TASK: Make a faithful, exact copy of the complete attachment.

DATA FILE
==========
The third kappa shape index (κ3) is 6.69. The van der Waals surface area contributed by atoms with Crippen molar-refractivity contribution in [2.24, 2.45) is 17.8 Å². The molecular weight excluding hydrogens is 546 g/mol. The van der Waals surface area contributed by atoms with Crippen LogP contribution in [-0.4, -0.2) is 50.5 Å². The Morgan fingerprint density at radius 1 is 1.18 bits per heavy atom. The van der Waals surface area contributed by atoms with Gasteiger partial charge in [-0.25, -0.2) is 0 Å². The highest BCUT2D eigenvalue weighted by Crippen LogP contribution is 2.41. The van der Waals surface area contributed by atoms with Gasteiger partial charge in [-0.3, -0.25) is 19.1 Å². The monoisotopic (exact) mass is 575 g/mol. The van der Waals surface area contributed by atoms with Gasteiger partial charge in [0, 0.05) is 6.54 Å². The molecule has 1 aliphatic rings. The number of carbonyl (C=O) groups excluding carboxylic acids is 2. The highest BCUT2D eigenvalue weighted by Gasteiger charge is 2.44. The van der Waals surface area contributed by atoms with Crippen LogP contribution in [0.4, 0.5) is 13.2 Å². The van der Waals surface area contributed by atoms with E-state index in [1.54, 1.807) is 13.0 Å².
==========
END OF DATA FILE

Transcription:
The third kappa shape index (κ3) is 6.69. The van der Waals surface area contributed by atoms with Crippen molar-refractivity contribution in [2.24, 2.45) is 17.8 Å². The molecular weight excluding hydrogens is 546 g/mol. The van der Waals surface area contributed by atoms with Crippen LogP contribution in [-0.4, -0.2) is 50.5 Å². The Morgan fingerprint density at radius 1 is 1.18 bits per heavy atom. The van der Waals surface area contributed by atoms with Gasteiger partial charge in [-0.25, -0.2) is 0 Å². The highest BCUT2D eigenvalue weighted by Crippen LogP contribution is 2.41. The van der Waals surface area contributed by atoms with Gasteiger partial charge in [-0.3, -0.25) is 19.1 Å². The monoisotopic (exact) mass is 575 g/mol. The van der Waals surface area contributed by atoms with Gasteiger partial charge in [0, 0.05) is 6.54 Å². The molecule has 1 aliphatic rings. The number of carbonyl (C=O) groups excluding carboxylic acids is 2. The highest BCUT2D eigenvalue weighted by Gasteiger charge is 2.44. The van der Waals surface area contributed by atoms with Crippen LogP contribution in [0.4, 0.5) is 13.2 Å². The van der Waals surface area contributed by atoms with E-state index in [1.54, 1.807) is 13.0 Å².